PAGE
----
Earlier this week papers were filed for the Snap Inc. IPO. Snap Inc. is the parent company of Snapchat and based on its S-1 prospectus, Snap seems to have a unique worldview, rapid growth, staggering costs, and no pretense of public shareholder governance.
The Snap Inc. IPO makes clear that it doesn’t view itself as a social media or an internet company, but a camera company. Last year, it released its first hardware product, a pair of camera-mounted sunglasses called Spectacles. The company views the camera as the “great opportunity to improve the way people live and communicate” and plans to “take risks in an attempt to create innovative and different camera products…”
Snapchat is growing quickly but we believe it’s starting to feel the heat from competition. The service has 158 million daily active users (DAUs), up 48% from a year ago, putting it between Facebook [FB] and Twitter [TWTR] when counting from the same base, as shown below. Growth though is slowing. Quarter to quarter, its DAUs grew 7% during the third quarter, and only 3% in the fourth. The company explained that the slowdown was the result of technical difficulties. More than a coincidence, last quarter Instagram launched Stories, its version of Snapchat’s core features.
Snapchat is very expensive to operate: for most of its life, its cost of revenues has been higher than revenues, as shown in the chart below. In other words, its gross margins have been negative. Interestingly, they turned positive in the fourth quarter of last year, just one quarter before filing for its IPO.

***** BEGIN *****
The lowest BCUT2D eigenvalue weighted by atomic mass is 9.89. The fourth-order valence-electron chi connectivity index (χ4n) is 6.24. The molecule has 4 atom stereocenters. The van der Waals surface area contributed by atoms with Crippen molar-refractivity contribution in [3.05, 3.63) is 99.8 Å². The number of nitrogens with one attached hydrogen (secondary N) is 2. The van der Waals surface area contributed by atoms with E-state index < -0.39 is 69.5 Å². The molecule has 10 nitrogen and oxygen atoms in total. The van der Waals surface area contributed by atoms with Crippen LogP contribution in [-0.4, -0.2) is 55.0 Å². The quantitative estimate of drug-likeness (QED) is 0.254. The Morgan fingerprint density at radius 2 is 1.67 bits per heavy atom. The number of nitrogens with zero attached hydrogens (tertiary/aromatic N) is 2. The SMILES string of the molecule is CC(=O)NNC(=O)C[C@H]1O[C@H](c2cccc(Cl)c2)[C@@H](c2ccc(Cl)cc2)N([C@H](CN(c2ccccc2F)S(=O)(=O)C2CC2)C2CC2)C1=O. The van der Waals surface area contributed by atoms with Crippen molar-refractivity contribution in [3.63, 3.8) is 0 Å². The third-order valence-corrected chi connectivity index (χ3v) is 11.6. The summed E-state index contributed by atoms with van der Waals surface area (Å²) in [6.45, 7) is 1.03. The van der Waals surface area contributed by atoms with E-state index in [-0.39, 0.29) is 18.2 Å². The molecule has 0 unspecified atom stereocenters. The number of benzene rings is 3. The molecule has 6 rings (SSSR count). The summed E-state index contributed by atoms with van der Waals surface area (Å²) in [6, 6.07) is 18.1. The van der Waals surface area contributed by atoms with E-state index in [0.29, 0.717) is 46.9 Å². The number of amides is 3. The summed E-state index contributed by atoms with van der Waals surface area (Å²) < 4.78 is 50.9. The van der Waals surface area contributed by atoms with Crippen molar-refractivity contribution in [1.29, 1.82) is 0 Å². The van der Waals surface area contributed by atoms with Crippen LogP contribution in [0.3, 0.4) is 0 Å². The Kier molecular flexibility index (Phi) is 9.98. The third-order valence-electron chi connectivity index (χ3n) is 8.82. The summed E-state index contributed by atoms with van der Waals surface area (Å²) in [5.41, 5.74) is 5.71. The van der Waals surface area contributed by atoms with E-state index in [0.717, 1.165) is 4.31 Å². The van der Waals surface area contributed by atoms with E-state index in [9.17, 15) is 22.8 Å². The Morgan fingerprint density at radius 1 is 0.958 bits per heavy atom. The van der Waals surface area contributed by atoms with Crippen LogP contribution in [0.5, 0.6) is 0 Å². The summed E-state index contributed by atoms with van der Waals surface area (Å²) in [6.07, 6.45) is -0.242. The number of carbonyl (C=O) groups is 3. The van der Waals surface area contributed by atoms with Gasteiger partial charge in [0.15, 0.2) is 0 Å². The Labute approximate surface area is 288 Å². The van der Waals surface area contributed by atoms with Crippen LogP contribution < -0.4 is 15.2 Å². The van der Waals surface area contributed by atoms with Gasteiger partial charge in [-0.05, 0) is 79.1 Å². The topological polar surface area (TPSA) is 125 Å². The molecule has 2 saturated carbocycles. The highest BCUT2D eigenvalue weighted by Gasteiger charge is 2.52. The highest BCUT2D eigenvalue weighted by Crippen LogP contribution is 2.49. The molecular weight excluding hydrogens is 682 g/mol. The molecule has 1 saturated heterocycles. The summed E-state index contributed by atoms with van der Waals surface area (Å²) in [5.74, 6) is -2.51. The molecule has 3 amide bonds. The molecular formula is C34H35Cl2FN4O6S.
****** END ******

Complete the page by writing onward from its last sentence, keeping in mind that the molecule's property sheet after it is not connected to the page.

What’s costing so much? Cloud hosting services. Unlike Twitter and Facebook, Snap has outsourced its data centers to Google Cloud, with a commitment to spend $2 billion in service fees over the next five years. Snapchat’s gross margin is 7% which, compared to Twitter’s 63% at the same revenue base , is startlingly low. Since Twitter has yet to reach operating profitability, Snapchat likely will need a dramatic change in its economics to turn a profit.
Finally, Snap is pushing the idea of founder-controlled public companies to its limit. Facebook and Google [GOOG] both used a tiered share structure that allowed the founders to retain majority voting shares after the companies went public. In Snap’s case, the two co-founders own 88.6% of voting shares, and newly issued Class A shares will have zero voting rights: public shareholders may reap a share of future earnings, should they materialize, but will have no say in how the company is run.
We think the Snap Inc. IPO will continue the company’s unconventional streak. The messaging service has substantially higher operating costs than its peers and may not reach profitability for many years. On the plus side, it is growing its user base quickly, has high engagement among millennials, and is expanding into new product categories. We will follow this company closely in the years to come.